|IIIM Magazine Online , Volume 3, Number 10, March 5 to March 11, 2001|
You will find it very helpful to have at hand a reconstructive sketch of Nehemiah's Jerusalem as you read this chapter.1 The description will start from the NE corner and work its way counter-clockwise. The operative verb in the description is "make repairs" (the hiphil of chazaq, lit., "make strong"). It likely refers to restorative work, not necessarily to work from scratch (or, if you detest colloquialisms, work de novo.)
These notes do not feature a full-blooded exposition of this chapter, but the following brief observations should be useful:
The high priest and priests were first out of the starting block. They apparently did not have the idea that such work was for "peons." Rather, those with sacred office took the lead in the restoring work.
The verse is puzzling, but it seems that there were some from the town of Tekoa, the "nobles," who refused to assist in the work. Did they think it was beneath them? By contrast, however, the chapter is littered with others who had social and political clout who avidly contributed their share to the work (see Neh. 3:9,12,15,19).
What do you make of those who carried out repairs "in front of their house"? Well, what's wrong with it? They would likely perform quality repairs if it were part of the defense near their own home. In 1948, when the Jewish sector of Jerusalem was being slowly strangled by an Arab cordon, there was yet time to get the women and children to the coast and away from besieged Jerusalem. Dov Joseph, a Canadian lawyer in charge of provisioning Jewish Jerusalem, refused to allow the evacuation. He reasoned that Jewish men would fight far hard to defend their sector of Jerusalem if they knew the lives of their wives and children depended on their bravery. They wouldn't need to be told what would happen to their families if the Arabs overran their positions. Personal interest can be quite a motivator.
There are some who seem marked by special zeal for the work. Shallum's daughters (Neh. 3:12) even helped him in his section of repair. Maybe Shallum didn't have sons, but no matter; his girls could do construction.
Meremoth the son of Uriah apparently repaired two sections (Neh. 3:4,21), as did the men of Tekoa (Neh. 3:5,27), even though the latter did have some malcontents (Neh. 3:5b). This taking on more than one's share speaks well for these workers. Happily, such a breed of the Lord's servants never seems to be totally extinct!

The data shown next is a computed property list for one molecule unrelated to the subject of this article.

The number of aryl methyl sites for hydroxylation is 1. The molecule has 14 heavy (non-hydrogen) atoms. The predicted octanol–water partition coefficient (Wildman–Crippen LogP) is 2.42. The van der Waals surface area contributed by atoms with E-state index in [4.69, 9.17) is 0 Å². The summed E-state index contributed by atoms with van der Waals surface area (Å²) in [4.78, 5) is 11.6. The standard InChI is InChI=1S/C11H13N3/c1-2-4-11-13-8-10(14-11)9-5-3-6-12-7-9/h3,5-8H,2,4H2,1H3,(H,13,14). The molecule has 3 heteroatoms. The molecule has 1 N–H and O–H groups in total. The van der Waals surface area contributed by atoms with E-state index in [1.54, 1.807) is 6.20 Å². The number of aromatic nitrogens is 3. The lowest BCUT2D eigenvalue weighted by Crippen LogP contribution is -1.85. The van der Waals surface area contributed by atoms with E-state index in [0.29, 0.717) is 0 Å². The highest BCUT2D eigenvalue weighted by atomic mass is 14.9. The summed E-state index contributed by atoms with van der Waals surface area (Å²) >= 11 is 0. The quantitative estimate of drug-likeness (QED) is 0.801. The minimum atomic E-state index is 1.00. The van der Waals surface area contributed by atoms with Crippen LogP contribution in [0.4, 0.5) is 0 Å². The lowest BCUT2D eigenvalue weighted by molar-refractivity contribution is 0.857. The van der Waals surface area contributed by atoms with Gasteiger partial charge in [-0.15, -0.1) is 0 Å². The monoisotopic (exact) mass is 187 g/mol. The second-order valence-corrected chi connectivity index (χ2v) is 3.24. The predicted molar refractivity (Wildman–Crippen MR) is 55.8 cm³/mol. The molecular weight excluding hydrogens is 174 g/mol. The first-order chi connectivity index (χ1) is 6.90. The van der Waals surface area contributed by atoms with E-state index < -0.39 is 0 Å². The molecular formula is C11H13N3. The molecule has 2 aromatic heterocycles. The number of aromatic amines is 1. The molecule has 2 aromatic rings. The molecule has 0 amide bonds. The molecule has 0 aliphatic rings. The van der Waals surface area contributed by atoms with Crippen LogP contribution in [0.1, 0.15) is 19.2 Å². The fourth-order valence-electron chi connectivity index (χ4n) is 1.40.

Yamauchi cites the experience and testimony of Viggo Olsen, who helped rebuild ten thousand houses in war-ravaged Bangladesh in 1972.2 Olsen derived unexpected inspiration from reading Nehemiah 3, admittedly not one of the more moving passages of Scripture. However, Olsen said, "I was struck
that no expert builders were listed in the Holy Land brigade.' There were priests, priests' helpers, goldsmiths, perfume makers, and women, but no expert builders or carpenters were named." Is this not a healthy reminder in a day when the church is so a-gawk over competence and professional skills?
True, we cannot follow the turf exactly at every point. We cannot precisely locate every place mentioned. True, we cannot find Nehemiah 3 as lively and stirring as some narratives of the Old Testament. Still, the names here constitute a roll of honor of Yahweh's workers, recorded for lasting — and coming — remembrance. And this is typical scriptural and divine practice, for Matthew 10:42 tells us that Christ sees and remembers all puny acts of love and devotion offered to and for him (cf. Mark 14:9; Heb. 6:10).
1. I previously suggested one like that in ZPEB, 2:473. I also recommend the one in Kidner's TOTC volume (p. 85).
2. EBC, 4:701.